How connected devices will disrupt the TV ad market

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Linear TV makes up the bulk of video ad dollars today, with about $160 billion worldwide being spent on broadcast advertising, compared to just $5.4 billion in IP-delivered video. But a rapidly growing number of connected devices will soon disrupt what we think of as TV advertising, by combining TV-sized reach with all the interactivity, targeting and analytics advertisers have come to expect from web video ads.

The online video ad market has grown substantially over the last few years, but so far it has yet to really make a dent in TV advertising. While the TV ad market is growing more slowly than online on a percentage basis, it continues to add billions of dollars every year, compared to just the hundreds of millions that are sneaking into online video. For those that thought online video would soon begin to steal budget away from TV, that hasn’t happened — yet.

But things start to get interesting when TVs get connected and more of the video we watch is streamed rather than delivered over traditional TV broadcast. As seen in the graph below, the real opportunity for advertising growth is in targeting that increasingly influential medium. The graph, which is based on data from Booz & Co. projections for the video ad market, was first shown to me by Videoplaza CEO Sorosh Tavakoli as evidence of where the “TV ad market” is actually going.

Advertising for video on PCs and web browsers, video delivered to mobile devices and video delivered to tablets will all grow significantly in the coming years, but will pale in comparison to the growth of advertising for streaming video on connected TVs. And as monetization of streaming video to connected devices grows, the share of ad dollars going to traditional TV services will shrink.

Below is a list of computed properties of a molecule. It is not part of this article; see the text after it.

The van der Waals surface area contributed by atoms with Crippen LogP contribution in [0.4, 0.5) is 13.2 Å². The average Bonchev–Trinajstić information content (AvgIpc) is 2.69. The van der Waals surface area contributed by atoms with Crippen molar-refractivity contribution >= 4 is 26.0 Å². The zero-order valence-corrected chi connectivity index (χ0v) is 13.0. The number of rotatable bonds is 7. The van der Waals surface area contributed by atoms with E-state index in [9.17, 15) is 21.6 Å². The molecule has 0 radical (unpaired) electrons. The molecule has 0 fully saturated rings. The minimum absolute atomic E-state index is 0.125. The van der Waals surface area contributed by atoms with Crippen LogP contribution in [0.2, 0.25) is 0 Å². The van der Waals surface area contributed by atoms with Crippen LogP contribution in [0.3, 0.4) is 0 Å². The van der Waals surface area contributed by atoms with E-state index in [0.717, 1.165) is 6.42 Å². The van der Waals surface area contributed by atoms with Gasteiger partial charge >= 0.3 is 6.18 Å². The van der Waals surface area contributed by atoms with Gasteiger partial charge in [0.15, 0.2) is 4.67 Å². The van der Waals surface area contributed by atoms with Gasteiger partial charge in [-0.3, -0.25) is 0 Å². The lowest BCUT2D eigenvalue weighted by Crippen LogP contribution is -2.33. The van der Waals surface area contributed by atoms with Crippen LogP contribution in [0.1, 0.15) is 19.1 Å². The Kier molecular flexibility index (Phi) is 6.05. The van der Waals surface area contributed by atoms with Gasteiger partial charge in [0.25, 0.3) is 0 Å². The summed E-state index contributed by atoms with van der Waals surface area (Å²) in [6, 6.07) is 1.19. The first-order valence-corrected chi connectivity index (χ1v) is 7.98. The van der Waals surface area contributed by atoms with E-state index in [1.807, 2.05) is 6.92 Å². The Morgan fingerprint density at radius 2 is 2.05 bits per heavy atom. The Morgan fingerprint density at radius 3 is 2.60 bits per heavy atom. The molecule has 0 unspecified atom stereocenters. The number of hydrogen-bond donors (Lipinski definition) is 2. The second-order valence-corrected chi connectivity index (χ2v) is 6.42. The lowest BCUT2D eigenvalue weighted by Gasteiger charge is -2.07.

That’s where companies like Videoplaza come in: By serving as the go-between for media buyers and consumer electronics manufacturers and streaming services, they can meet the unique demands of ads built for TV, but with all the bonuses of IP delivery. They will be able to combine the reach of broadcast TV with the interactivity, targeting and accountability of web-based advertising, agencies and brands will get the best of both worlds. They will be able to serve into multiple video platforms and formats across consumer electronics manufacturers. And they’ll enable performance-based campaigns that also scale beyond what is a fairly limited web video market today.

For its part, Videoplaza already enables advertising on devices like the Sony PlayStation 3, Samsung and LG TVs, the iPhone, iPad and Android mobile devices and IPTV platforms in France. While focused primarily in Europe, the company is rapidly growing worldwide.

But it’s not alone: All the major ad networks are looking for ways to expand beyond delivering ads into the web browser and onto a growing number of devices. With so much future money at stake, it’s no wonder that connected TVs will be at the center of many ad technology company strategies going forward.

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